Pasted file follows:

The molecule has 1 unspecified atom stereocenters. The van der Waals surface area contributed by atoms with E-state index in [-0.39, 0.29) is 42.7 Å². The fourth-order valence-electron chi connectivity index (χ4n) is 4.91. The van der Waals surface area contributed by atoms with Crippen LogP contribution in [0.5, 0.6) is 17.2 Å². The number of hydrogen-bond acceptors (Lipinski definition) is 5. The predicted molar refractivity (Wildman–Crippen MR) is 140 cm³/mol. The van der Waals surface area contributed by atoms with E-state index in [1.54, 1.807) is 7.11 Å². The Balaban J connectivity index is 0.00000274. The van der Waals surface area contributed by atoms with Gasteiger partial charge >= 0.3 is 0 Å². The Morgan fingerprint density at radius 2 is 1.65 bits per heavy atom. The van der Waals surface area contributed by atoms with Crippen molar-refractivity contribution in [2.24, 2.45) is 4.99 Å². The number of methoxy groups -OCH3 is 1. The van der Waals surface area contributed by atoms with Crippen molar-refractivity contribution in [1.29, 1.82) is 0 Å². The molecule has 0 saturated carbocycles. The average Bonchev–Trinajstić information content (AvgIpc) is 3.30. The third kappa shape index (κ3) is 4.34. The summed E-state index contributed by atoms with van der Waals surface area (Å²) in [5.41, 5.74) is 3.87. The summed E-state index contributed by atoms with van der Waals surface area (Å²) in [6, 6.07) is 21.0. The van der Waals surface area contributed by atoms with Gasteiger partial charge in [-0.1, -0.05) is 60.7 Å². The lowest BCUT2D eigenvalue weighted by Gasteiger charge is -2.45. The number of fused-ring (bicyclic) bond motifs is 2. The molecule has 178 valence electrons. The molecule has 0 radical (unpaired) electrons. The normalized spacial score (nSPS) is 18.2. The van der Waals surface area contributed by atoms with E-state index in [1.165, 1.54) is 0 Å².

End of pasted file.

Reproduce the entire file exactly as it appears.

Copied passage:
The molecule has 1 unspecified atom stereocenters. The van der Waals surface area contributed by atoms with E-state index in [-0.39, 0.29) is 42.7 Å². The fourth-order valence-electron chi connectivity index (χ4n) is 4.91. The van der Waals surface area contributed by atoms with Crippen LogP contribution in [0.5, 0.6) is 17.2 Å². The number of hydrogen-bond acceptors (Lipinski definition) is 5. The predicted molar refractivity (Wildman–Crippen MR) is 140 cm³/mol. The van der Waals surface area contributed by atoms with E-state index in [1.54, 1.807) is 7.11 Å². The Balaban J connectivity index is 0.00000274. The van der Waals surface area contributed by atoms with Gasteiger partial charge >= 0.3 is 0 Å². The Morgan fingerprint density at radius 2 is 1.65 bits per heavy atom. The van der Waals surface area contributed by atoms with Crippen molar-refractivity contribution in [2.24, 2.45) is 4.99 Å². The number of methoxy groups -OCH3 is 1. The van der Waals surface area contributed by atoms with Crippen molar-refractivity contribution in [1.29, 1.82) is 0 Å². The molecule has 0 saturated carbocycles. The average Bonchev–Trinajstić information content (AvgIpc) is 3.30. The third kappa shape index (κ3) is 4.34. The summed E-state index contributed by atoms with van der Waals surface area (Å²) in [5.41, 5.74) is 3.87. The summed E-state index contributed by atoms with van der Waals surface area (Å²) in [6, 6.07) is 21.0. The van der Waals surface area contributed by atoms with Gasteiger partial charge in [-0.1, -0.05) is 60.7 Å². The lowest BCUT2D eigenvalue weighted by Gasteiger charge is -2.45. The number of fused-ring (bicyclic) bond motifs is 2. The molecule has 178 valence electrons. The molecule has 0 radical (unpaired) electrons. The normalized spacial score (nSPS) is 18.2. The van der Waals surface area contributed by atoms with E-state index in [1.165, 1.54) is 0 Å².